Long-term immunosuppression adherence after kidney transplant and relationship to allograft histology

Elizabeth C. Lorenz, Byron H. Smith, Fernando G Cosio, Carrie Schinstock, Nilay D Shah, Paul N. Groehler, Jayson S. Verdick, Walter D. Park, Mark D Stegall

Research output: Contribution to journalArticle

Abstract

Background. Nonadherence to immunosuppression after kidney transplant is an important contributor to graft failure. Little is known about how nonadherence changes 3 years posttransplant when Medicare coverage of immunosuppression ends and how that nonadherence impacts allograft histology. The goal of this study was to compare rates of nonadherence during posttransplant years 1 to 3 to years 3 to 5 and examine the relationship between nonadherence during years 3 to 5 and 5-year allograft histology. Methods. We retrospectively analyzed 552 conventional kidney allografts in patients transplanted at our center between January 1, 1999, and June 1, 2010, who used the Mayo Clinic Specialty Pharmacy for the first 5 years posttransplant. Nonadherence was defined as less than 80% proportion of days covered. Overall adherence to immunosuppression appeared to be higher during years 3 and 5 compared to between years 1 and 3 (89.4% vs 82.9%, respectively; P < 0.0001 [paired t test]). Results. Overall nonadherence during posttransplant years 3 to 5 appeared to be associated with fibrosis and inflammation on 5-year allograft biopsy but not with transplant glomerulopathy (16.9% vs 5.9%, P = 0.004; 10.4% vs 8.5%, P = 0.61, respectively). After adjusting for nonadherence to calcineurin inhibitor and prednisone therapy, only nonadherence to antimetabolite therapy remained significantly associated with 5-year fibrosis and inflammation (odds ratio, 10.6; 95% confidence interval, 1.5-76.1; P = 0.02). Conclusions. Efforts to improve long-term adherence, possibly through the use of specialty pharmacies and increased adherence to antimetabolite therapy, may improve long-term allograft histology and survival, although further studies are needed to confirm these findings.

Original languageEnglish (US)
Article numbere392
JournalTransplantation Direct
Volume4
Issue number10
DOIs
StatePublished - Oct 1 2018

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Immunosuppression
Allografts
Histology
Transplants
Kidney
Antimetabolites
Fibrosis
Inflammation
Pharmacies
Medicare
Prednisone
Therapeutics
Odds Ratio
Confidence Intervals
Biopsy
Survival

ASJC Scopus subject areas

  • Transplantation

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Long-term immunosuppression adherence after kidney transplant and relationship to allograft histology. / Lorenz, Elizabeth C.; Smith, Byron H.; Cosio, Fernando G; Schinstock, Carrie; Shah, Nilay D; Groehler, Paul N.; Verdick, Jayson S.; Park, Walter D.; Stegall, Mark D.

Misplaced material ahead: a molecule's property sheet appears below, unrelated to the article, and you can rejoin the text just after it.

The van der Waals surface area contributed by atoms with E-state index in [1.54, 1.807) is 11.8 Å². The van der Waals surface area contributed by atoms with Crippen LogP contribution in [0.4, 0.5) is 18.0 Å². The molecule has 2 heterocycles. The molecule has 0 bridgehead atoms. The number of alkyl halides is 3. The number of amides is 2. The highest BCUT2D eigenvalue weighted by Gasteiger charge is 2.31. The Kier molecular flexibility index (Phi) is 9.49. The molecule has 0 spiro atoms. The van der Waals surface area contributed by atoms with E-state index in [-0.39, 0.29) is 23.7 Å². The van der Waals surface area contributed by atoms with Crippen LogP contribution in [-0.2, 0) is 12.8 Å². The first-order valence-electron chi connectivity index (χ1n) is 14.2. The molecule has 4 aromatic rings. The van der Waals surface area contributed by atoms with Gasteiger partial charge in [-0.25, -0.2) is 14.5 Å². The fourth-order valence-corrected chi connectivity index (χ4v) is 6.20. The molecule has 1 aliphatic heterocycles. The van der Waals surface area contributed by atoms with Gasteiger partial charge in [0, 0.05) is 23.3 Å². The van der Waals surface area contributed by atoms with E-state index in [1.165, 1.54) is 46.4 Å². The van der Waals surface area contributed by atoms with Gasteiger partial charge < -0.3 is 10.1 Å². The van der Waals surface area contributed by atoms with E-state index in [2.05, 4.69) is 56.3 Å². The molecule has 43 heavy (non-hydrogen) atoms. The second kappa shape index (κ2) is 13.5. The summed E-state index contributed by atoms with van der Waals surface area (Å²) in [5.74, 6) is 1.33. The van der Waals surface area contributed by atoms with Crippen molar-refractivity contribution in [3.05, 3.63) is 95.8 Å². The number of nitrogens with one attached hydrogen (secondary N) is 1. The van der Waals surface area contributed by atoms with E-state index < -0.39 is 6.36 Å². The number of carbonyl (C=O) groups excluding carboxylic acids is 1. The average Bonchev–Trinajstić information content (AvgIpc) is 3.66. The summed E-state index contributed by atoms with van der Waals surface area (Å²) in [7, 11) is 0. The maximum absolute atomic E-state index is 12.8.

In: Transplantation Direct, Vol. 4, No. 10, e392, 01.10.2018.

Research output: Contribution to journalArticle

Lorenz, Elizabeth C. ; Smith, Byron H. ; Cosio, Fernando G ; Schinstock, Carrie ; Shah, Nilay D ; Groehler, Paul N. ; Verdick, Jayson S. ; Park, Walter D. ; Stegall, Mark D. / Long-term immunosuppression adherence after kidney transplant and relationship to allograft histology. In: Transplantation Direct. 2018 ; Vol. 4, No. 10.
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abstract = "Background. Nonadherence to immunosuppression after kidney transplant is an important contributor to graft failure. Little is known about how nonadherence changes 3 years posttransplant when Medicare coverage of immunosuppression ends and how that nonadherence impacts allograft histology. The goal of this study was to compare rates of nonadherence during posttransplant years 1 to 3 to years 3 to 5 and examine the relationship between nonadherence during years 3 to 5 and 5-year allograft histology. Methods. We retrospectively analyzed 552 conventional kidney allografts in patients transplanted at our center between January 1, 1999, and June 1, 2010, who used the Mayo Clinic Specialty Pharmacy for the first 5 years posttransplant. Nonadherence was defined as less than 80{\%} proportion of days covered. Overall adherence to immunosuppression appeared to be higher during years 3 and 5 compared to between years 1 and 3 (89.4{\%} vs 82.9{\%}, respectively; P < 0.0001 [paired t test]). Results. Overall nonadherence during posttransplant years 3 to 5 appeared to be associated with fibrosis and inflammation on 5-year allograft biopsy but not with transplant glomerulopathy (16.9{\%} vs 5.9{\%}, P = 0.004; 10.4{\%} vs 8.5{\%}, P = 0.61, respectively). After adjusting for nonadherence to calcineurin inhibitor and prednisone therapy, only nonadherence to antimetabolite therapy remained significantly associated with 5-year fibrosis and inflammation (odds ratio, 10.6; 95{\%} confidence interval, 1.5-76.1; P = 0.02). Conclusions. Efforts to improve long-term adherence, possibly through the use of specialty pharmacies and increased adherence to antimetabolite therapy, may improve long-term allograft histology and survival, although further studies are needed to confirm these findings.",
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AU - Groehler, Paul N.

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